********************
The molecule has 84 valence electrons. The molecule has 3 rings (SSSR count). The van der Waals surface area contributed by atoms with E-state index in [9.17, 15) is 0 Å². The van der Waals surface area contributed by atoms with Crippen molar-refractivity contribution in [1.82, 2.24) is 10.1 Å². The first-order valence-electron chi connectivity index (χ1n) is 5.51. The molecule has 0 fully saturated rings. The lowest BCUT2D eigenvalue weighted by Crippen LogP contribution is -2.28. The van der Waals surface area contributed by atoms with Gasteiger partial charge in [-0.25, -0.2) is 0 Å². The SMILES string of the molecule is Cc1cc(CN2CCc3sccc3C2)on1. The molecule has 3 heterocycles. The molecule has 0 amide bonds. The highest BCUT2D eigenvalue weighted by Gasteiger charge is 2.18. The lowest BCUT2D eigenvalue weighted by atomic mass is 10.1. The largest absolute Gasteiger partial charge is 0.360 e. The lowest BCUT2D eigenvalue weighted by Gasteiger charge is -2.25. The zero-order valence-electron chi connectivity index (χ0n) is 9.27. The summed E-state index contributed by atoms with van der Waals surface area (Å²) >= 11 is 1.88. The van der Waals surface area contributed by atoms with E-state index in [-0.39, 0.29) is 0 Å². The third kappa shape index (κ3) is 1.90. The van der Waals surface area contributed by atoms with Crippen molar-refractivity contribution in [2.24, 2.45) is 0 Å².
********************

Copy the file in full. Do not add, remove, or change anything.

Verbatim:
The molecule has 84 valence electrons. The molecule has 3 rings (SSSR count). The van der Waals surface area contributed by atoms with E-state index in [9.17, 15) is 0 Å². The van der Waals surface area contributed by atoms with Crippen molar-refractivity contribution in [1.82, 2.24) is 10.1 Å². The first-order valence-electron chi connectivity index (χ1n) is 5.51. The molecule has 0 fully saturated rings. The lowest BCUT2D eigenvalue weighted by Crippen LogP contribution is -2.28. The van der Waals surface area contributed by atoms with Gasteiger partial charge in [-0.25, -0.2) is 0 Å². The SMILES string of the molecule is Cc1cc(CN2CCc3sccc3C2)on1. The molecule has 3 heterocycles. The molecule has 0 amide bonds. The highest BCUT2D eigenvalue weighted by Gasteiger charge is 2.18. The lowest BCUT2D eigenvalue weighted by atomic mass is 10.1. The largest absolute Gasteiger partial charge is 0.360 e. The lowest BCUT2D eigenvalue weighted by Gasteiger charge is -2.25. The zero-order valence-electron chi connectivity index (χ0n) is 9.27. The summed E-state index contributed by atoms with van der Waals surface area (Å²) >= 11 is 1.88. The van der Waals surface area contributed by atoms with E-state index in [-0.39, 0.29) is 0 Å². The third kappa shape index (κ3) is 1.90. The van der Waals surface area contributed by atoms with Crippen molar-refractivity contribution in [2.24, 2.45) is 0 Å².